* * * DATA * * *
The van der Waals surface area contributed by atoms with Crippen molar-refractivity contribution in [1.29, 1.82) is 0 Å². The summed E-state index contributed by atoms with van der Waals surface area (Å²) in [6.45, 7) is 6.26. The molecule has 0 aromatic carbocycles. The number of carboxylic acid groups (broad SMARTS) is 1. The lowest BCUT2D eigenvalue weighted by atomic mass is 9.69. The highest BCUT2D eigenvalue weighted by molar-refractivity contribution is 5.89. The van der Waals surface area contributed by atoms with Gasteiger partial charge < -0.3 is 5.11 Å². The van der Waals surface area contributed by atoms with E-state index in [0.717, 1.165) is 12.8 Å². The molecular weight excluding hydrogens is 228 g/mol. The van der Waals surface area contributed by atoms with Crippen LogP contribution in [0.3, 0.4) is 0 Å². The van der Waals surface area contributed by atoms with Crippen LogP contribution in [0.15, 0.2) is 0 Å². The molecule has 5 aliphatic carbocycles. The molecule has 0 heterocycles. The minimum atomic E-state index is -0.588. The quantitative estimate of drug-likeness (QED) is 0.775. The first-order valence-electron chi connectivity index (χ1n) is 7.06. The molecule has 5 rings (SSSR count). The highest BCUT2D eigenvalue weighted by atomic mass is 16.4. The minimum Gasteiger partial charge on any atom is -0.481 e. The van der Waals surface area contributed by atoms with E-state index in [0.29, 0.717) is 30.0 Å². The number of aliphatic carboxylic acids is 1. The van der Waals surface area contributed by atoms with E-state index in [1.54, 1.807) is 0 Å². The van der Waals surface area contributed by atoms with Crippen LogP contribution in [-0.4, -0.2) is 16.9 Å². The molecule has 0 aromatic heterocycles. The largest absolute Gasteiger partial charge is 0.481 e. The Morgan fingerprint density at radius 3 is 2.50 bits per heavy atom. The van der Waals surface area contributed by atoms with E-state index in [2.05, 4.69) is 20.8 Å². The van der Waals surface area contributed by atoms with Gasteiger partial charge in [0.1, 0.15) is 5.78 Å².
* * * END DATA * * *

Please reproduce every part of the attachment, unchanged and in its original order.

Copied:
The van der Waals surface area contributed by atoms with Crippen molar-refractivity contribution in [1.29, 1.82) is 0 Å². The summed E-state index contributed by atoms with van der Waals surface area (Å²) in [6.45, 7) is 6.26. The molecule has 0 aromatic carbocycles. The number of carboxylic acid groups (broad SMARTS) is 1. The lowest BCUT2D eigenvalue weighted by atomic mass is 9.69. The highest BCUT2D eigenvalue weighted by molar-refractivity contribution is 5.89. The van der Waals surface area contributed by atoms with Gasteiger partial charge < -0.3 is 5.11 Å². The van der Waals surface area contributed by atoms with E-state index in [0.717, 1.165) is 12.8 Å². The molecular weight excluding hydrogens is 228 g/mol. The van der Waals surface area contributed by atoms with Crippen LogP contribution in [0.3, 0.4) is 0 Å². The van der Waals surface area contributed by atoms with Crippen LogP contribution in [0.15, 0.2) is 0 Å². The molecule has 5 aliphatic carbocycles. The molecule has 0 heterocycles. The minimum atomic E-state index is -0.588. The quantitative estimate of drug-likeness (QED) is 0.775. The first-order valence-electron chi connectivity index (χ1n) is 7.06. The molecule has 5 rings (SSSR count). The highest BCUT2D eigenvalue weighted by atomic mass is 16.4. The minimum Gasteiger partial charge on any atom is -0.481 e. The van der Waals surface area contributed by atoms with E-state index in [0.29, 0.717) is 30.0 Å². The number of aliphatic carboxylic acids is 1. The van der Waals surface area contributed by atoms with E-state index in [1.54, 1.807) is 0 Å². The van der Waals surface area contributed by atoms with Crippen LogP contribution in [-0.4, -0.2) is 16.9 Å². The molecule has 0 aromatic heterocycles. The largest absolute Gasteiger partial charge is 0.481 e. The Morgan fingerprint density at radius 3 is 2.50 bits per heavy atom. The van der Waals surface area contributed by atoms with E-state index in [2.05, 4.69) is 20.8 Å². The van der Waals surface area contributed by atoms with Gasteiger partial charge in [0.1, 0.15) is 5.78 Å².